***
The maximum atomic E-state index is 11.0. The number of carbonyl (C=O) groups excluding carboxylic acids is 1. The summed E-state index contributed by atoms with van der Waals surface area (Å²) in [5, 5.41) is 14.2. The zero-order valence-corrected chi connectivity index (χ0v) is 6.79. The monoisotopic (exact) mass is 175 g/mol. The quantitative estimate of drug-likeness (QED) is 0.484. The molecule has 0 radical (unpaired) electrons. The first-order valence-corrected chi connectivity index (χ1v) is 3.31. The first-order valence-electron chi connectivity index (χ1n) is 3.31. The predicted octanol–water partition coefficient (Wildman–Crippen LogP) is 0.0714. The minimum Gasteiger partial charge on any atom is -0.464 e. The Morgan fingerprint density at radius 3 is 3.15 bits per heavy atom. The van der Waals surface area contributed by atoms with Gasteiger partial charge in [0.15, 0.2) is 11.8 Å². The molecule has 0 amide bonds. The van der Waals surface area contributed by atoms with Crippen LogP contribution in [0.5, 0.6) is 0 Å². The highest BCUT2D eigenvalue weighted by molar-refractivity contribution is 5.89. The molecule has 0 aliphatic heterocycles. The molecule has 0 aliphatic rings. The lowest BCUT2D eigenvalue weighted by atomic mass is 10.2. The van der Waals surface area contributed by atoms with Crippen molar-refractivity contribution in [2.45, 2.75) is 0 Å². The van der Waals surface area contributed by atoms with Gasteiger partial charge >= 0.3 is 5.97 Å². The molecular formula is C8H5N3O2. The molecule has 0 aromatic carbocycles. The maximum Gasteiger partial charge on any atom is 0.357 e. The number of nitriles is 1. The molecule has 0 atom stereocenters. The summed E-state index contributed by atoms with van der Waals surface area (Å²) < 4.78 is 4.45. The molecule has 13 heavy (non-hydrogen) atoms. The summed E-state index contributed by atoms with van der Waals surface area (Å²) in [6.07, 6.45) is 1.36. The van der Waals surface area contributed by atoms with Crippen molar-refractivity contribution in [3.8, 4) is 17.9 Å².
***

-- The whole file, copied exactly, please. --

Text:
The maximum atomic E-state index is 11.0. The number of carbonyl (C=O) groups excluding carboxylic acids is 1. The summed E-state index contributed by atoms with van der Waals surface area (Å²) in [5, 5.41) is 14.2. The zero-order valence-corrected chi connectivity index (χ0v) is 6.79. The monoisotopic (exact) mass is 175 g/mol. The quantitative estimate of drug-likeness (QED) is 0.484. The molecule has 0 radical (unpaired) electrons. The first-order valence-corrected chi connectivity index (χ1v) is 3.31. The first-order valence-electron chi connectivity index (χ1n) is 3.31. The predicted octanol–water partition coefficient (Wildman–Crippen LogP) is 0.0714. The minimum Gasteiger partial charge on any atom is -0.464 e. The Morgan fingerprint density at radius 3 is 3.15 bits per heavy atom. The van der Waals surface area contributed by atoms with Gasteiger partial charge in [0.15, 0.2) is 11.8 Å². The molecule has 0 amide bonds. The van der Waals surface area contributed by atoms with Crippen LogP contribution in [0.5, 0.6) is 0 Å². The highest BCUT2D eigenvalue weighted by molar-refractivity contribution is 5.89. The molecule has 0 aliphatic heterocycles. The molecule has 0 aliphatic rings. The lowest BCUT2D eigenvalue weighted by atomic mass is 10.2. The van der Waals surface area contributed by atoms with Crippen molar-refractivity contribution in [2.45, 2.75) is 0 Å². The van der Waals surface area contributed by atoms with Gasteiger partial charge >= 0.3 is 5.97 Å². The molecular formula is C8H5N3O2. The molecule has 0 aromatic carbocycles. The maximum Gasteiger partial charge on any atom is 0.357 e. The number of nitriles is 1. The molecule has 0 atom stereocenters. The summed E-state index contributed by atoms with van der Waals surface area (Å²) < 4.78 is 4.45. The molecule has 13 heavy (non-hydrogen) atoms. The summed E-state index contributed by atoms with van der Waals surface area (Å²) in [6.07, 6.45) is 1.36. The van der Waals surface area contributed by atoms with Crippen molar-refractivity contribution in [3.8, 4) is 17.9 Å².